Testing against an API
As well as testing the functionality of the core bot, you can now test behaviour against an API.
The primary script for doing so it run_bot.py, but before that we'll need a few setup steps.
Copy example.auth.yaml to auth.yaml . It contains three sections, representing the three resources needed by the script.
In the database section, provide postgres access credentials to the API database. This can be a read-only connection, if you like, since it's only used for fetching data. In the tracker section, provide postgres access credentials to a tracking database. It can just be an empty database, on a different machine, and we'll set it up later In the oauth section, provide the URL to the API server. We'll fill in the rest later.
Filling the API database
If your rails_port is empty, you can fill it from a .osh history extract file using extract_loader.rb
Setting up the tracker database
We use a tracker database to coordinate bot instances, and keep track of what entities we need to process. We set this up in two stages
Setting up the regions
Run run_regions.rb . It parses bounds.xml and populates the table with 64,000 regions in the order we want to process them. When a region is marked as "processing" other bots will keep clear, to minimise conflicts.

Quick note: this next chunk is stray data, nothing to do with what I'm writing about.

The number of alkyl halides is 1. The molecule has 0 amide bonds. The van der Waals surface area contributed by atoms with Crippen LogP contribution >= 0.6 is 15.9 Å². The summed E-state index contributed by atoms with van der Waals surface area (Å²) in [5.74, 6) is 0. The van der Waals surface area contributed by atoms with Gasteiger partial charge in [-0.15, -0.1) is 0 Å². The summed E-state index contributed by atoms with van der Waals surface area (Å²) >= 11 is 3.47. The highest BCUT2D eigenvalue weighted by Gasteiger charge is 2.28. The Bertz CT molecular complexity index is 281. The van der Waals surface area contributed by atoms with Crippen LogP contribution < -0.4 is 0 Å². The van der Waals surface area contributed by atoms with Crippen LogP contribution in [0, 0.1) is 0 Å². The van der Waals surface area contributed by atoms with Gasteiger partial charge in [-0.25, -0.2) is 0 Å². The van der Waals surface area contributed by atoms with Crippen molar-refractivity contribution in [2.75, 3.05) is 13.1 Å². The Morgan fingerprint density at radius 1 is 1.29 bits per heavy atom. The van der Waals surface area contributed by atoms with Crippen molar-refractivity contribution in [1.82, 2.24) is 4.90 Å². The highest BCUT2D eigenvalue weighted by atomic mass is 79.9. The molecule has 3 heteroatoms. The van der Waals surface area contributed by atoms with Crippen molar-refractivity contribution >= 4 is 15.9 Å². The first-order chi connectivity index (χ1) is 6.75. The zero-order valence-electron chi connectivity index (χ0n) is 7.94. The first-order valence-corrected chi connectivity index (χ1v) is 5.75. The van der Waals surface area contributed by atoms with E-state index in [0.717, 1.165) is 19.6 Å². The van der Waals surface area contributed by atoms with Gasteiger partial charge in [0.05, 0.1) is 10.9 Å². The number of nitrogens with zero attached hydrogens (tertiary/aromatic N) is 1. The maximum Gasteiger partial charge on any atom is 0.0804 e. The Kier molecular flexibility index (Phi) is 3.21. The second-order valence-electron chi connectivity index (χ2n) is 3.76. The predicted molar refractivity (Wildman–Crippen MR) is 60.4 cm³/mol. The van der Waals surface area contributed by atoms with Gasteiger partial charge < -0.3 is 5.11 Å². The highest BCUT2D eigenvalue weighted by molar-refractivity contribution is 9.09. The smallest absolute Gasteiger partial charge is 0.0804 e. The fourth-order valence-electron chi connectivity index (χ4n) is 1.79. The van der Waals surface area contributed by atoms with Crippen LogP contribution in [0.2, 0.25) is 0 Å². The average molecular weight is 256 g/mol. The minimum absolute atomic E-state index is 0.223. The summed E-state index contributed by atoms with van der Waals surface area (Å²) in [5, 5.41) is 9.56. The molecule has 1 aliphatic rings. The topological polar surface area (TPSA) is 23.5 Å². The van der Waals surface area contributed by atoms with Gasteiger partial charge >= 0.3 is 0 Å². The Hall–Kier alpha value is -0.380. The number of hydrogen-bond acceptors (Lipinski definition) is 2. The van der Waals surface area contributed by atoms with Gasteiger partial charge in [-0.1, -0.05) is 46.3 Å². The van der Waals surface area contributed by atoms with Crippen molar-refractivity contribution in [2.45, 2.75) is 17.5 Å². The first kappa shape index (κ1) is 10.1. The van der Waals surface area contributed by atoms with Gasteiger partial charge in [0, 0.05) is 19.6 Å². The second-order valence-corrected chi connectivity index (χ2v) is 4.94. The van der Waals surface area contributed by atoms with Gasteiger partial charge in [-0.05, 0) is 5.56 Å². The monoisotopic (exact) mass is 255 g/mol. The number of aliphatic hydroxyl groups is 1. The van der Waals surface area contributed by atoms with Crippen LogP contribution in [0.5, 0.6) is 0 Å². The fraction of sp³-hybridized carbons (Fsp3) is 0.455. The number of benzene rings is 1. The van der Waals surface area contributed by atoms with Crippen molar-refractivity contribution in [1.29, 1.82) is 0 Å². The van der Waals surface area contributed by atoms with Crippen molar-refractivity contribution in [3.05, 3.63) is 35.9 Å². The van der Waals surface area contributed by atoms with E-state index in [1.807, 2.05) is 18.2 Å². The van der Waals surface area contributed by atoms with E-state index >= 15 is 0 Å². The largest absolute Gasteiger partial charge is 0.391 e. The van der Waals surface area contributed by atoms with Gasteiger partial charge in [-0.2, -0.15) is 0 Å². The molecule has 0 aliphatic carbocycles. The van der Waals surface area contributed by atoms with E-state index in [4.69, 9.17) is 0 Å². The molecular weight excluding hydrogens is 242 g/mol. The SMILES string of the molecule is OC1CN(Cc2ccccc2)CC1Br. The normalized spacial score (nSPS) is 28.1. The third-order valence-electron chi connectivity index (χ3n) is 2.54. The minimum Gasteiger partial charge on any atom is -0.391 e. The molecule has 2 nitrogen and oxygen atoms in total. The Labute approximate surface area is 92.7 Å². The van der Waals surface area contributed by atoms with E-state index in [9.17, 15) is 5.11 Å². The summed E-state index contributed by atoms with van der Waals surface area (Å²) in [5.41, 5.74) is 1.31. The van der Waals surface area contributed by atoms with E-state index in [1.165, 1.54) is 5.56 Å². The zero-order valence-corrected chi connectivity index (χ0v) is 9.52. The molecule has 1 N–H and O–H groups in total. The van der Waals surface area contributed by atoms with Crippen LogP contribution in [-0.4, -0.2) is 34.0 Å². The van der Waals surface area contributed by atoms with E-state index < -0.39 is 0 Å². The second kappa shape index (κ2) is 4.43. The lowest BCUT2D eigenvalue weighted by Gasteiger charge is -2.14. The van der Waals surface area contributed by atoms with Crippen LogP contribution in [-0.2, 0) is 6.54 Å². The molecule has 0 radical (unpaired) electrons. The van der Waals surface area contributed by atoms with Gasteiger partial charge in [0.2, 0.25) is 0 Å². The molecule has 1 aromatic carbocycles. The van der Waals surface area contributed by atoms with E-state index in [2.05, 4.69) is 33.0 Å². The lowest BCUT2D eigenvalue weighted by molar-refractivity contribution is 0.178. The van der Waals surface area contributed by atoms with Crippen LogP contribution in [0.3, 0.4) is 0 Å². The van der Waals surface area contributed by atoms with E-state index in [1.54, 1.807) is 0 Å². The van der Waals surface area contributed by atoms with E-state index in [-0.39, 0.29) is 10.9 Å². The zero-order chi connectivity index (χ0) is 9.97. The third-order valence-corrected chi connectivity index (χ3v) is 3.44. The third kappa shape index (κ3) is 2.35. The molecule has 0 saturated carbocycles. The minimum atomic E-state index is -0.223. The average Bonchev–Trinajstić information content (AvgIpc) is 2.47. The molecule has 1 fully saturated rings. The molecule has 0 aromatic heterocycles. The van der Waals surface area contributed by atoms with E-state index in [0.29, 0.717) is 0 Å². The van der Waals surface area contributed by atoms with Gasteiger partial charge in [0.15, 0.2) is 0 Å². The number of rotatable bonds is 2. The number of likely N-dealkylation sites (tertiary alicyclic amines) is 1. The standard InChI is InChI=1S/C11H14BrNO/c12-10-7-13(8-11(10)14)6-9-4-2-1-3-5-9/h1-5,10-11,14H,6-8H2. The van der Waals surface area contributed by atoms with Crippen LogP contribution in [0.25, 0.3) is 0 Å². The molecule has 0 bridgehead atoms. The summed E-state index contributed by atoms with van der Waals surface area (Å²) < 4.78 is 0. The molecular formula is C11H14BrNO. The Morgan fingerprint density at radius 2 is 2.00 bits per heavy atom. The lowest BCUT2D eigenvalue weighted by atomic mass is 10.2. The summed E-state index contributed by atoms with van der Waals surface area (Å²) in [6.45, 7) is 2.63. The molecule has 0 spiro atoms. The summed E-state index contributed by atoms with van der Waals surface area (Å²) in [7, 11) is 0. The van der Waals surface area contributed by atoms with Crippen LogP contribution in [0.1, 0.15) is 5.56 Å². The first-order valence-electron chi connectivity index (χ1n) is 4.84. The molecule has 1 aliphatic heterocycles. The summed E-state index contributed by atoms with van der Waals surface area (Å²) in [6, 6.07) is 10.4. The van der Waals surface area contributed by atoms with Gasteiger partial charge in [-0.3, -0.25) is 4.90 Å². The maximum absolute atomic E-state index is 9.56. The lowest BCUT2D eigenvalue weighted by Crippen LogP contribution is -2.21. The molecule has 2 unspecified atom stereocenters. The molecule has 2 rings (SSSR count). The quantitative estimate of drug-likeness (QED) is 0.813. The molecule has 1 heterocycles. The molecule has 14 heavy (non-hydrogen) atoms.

Setting up the candidate
Technically we can run the bot over every entity in the database, but that's pointless for almost every entity. Run run_candidates.rb to examine the database and record which entities may need examining when the bot actually runs. This will contain about 18 million rows for the real database, less if you're using an extract. You can tweak the source to just select all the entities in the database, if you wish.
Getting API credentials (OAuth)
In order to run the bot, you need credentials for a moderator account on your rails API. When you have this set up, register a new OAuth application on the site, and then run get_auth.rb and follow the instructions. This will add the application and access tokens to auth.yaml
Running the bot
With all the above set up, you should be able to run the bot.
It will pick the first region off of the list, and run it. That region might have no data if your extract doesn't cover that area. Use the -i flag to ignore the regions, which is needed in the "second pass" in order to process floating relations and some super-relations not returned in map calls. Note that with the -i flag, it will only process a certain number of candidates at a time
To complete a large extract, you'll need to run the bot multiple times, or multiple copies in parallel.